Definition of false advertising
The offense of false advertising appeared in France in 1963 through a finance law which required, for this offense to be constituted, that bad faith be demonstrated and that the false allegations concern one of the elements listed by the law. The field of incrimination was therefore very limited, which led the legislator to broaden it 10 years later, with the law of December 27, 1973, which no longer made the constitution of this offense conditional on proof of bad faith.
Since then, this offence has undergone a number of legislative changes, in particular reforms in 2008. The most recent of these changes is the March 17, 2014 consumer law, which increases the repression for the offense of false advertising, or deceptive commercial practice.
These legislative rules are now contained in Articles L.121-1 et seq. of the Consumer Code.
The offense of misleading advertising presupposes the meeting of two criteria namely a commercial practice and a misleading character, to be constituted.
When advertising is aimed at a specific audience, the assessment of the misleading character can be made in concreto, i.e. according to the understanding by the specific group targeted by the advertising.
Most often, however, this assessment is made in abstracto.Indeed, jurisprudence has taken the habit in this context to refer to the notion of average consumer, i.e. the individual of average intelligence, endowed with a normal critical sense. Indeed, it considers that the public should not be exempted from any effort.
Thus, the judge evaluates whether the advertisement is likely to mislead this average consumer, , based on an average degree of discernment to determine whether the misleading character necessary to constitute the offense of false advertising is sufficient.
This approach allows the jurisprudence not to retain this offense in the case of « hyperbolic advertising », i.e. advertising whose degree of excessiveness, parody and emphasis is such that it cannot mislead the average consumer, who cannot therefore be deceived by such advertising.
The case law of the Samsonite case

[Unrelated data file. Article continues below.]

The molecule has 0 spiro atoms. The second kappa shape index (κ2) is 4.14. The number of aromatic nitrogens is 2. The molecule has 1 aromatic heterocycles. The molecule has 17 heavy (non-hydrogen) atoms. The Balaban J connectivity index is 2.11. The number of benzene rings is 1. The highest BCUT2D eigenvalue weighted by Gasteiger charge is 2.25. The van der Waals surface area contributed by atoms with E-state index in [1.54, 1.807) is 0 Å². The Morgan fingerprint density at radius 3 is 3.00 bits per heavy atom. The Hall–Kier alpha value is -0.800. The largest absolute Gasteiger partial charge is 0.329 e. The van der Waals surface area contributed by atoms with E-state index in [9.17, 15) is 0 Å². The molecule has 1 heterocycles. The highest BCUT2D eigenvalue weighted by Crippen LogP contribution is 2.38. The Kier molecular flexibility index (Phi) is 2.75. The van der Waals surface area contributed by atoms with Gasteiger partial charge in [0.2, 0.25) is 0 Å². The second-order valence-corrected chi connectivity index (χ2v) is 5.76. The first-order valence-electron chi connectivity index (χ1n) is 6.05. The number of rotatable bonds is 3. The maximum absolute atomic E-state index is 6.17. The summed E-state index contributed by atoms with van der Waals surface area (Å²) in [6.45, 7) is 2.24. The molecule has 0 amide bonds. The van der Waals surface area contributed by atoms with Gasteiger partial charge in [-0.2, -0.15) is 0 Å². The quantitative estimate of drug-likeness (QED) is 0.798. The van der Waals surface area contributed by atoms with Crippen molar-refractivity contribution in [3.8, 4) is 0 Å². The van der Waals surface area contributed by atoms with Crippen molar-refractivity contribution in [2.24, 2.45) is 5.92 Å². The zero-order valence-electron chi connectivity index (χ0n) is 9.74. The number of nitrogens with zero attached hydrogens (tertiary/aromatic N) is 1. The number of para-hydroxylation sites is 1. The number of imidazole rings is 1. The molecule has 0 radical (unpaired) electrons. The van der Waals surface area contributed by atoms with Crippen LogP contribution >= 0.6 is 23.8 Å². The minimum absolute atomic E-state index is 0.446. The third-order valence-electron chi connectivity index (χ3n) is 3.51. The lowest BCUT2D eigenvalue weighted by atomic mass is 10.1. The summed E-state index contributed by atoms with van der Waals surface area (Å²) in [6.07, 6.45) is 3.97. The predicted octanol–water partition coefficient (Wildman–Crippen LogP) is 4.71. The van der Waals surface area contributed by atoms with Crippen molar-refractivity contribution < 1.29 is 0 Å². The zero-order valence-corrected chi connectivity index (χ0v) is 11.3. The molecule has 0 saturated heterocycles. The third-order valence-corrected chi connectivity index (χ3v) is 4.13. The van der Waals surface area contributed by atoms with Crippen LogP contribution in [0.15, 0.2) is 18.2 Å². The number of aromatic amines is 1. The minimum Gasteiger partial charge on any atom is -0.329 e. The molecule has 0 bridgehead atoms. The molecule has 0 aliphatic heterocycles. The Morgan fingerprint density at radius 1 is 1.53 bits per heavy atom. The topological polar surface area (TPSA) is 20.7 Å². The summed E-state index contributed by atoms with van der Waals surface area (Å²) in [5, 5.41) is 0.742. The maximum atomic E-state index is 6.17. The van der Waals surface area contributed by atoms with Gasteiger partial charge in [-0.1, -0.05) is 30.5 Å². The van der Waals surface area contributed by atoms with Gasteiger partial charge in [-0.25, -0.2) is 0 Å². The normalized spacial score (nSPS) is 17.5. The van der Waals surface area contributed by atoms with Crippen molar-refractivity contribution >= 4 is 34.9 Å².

This assessment was established in 1984 in a famous case, the « Samsonite » case, which has become a reference case law. In this case, a commercial for the brand of suitcases Samsonite was at stake. The commercial featured a kind of soccer match in which the players were bulldozers and the ball was a suitcase of the brand Samsonite. During this match, the suitcase was badly handled and passed several times under the wheels of the bulldozers, but ended the match unharmed. A competitor of the Samsonite brand had then acted in false advertising.
The Court of Appeal considered that the offense was not constituted since this advertising could not deceive an average consumer and that it was necessary to take into account the degree of discernment of the average consumer who could not be perceived as « weak-minded ». The Court agreed with Samsonite, stating that « “advertising hyperbole […] cannot by its excessiveness and exaggeration normally deceive anyone” ». In a 1984 decision, the Court of Cassation confirmed the decision of the Court of Appeal, and thus created this jurisprudence.
What penalties for false advertising?
Article L.121-6 paragraph 1 of the Consumer Code, resulting from the law of March 17, 2014 on consumption, provides for misleading commercial practices, including false advertising, a penalty of two years imprisonment and a fine of 300,000 euros.
For example, Alexandre-M. BRAUN obtained, by a judgment rendered in 2016 by the 31st chamber of the Tribunal de Grande Instance of Paris, the acquittal of the director of a school of osteopathysued by the Ordre des Médecins because of an advertisement stating “Train yourself in a general manual medicine that listens to the body”.
He was sued on the grounds that this presentation could lead to the belief that osteopathy was a medical discipline, according to the arguments of the plaintiffs. The osteopath was acquitted, the court considering that this publicity was not misleading for the average consumer.
Maître BRAUN defends, both persons suspected of being the authors of misleading advertising and victims wishing to file a complaint for misleading advertising, whether published on the internet or by more traditional means.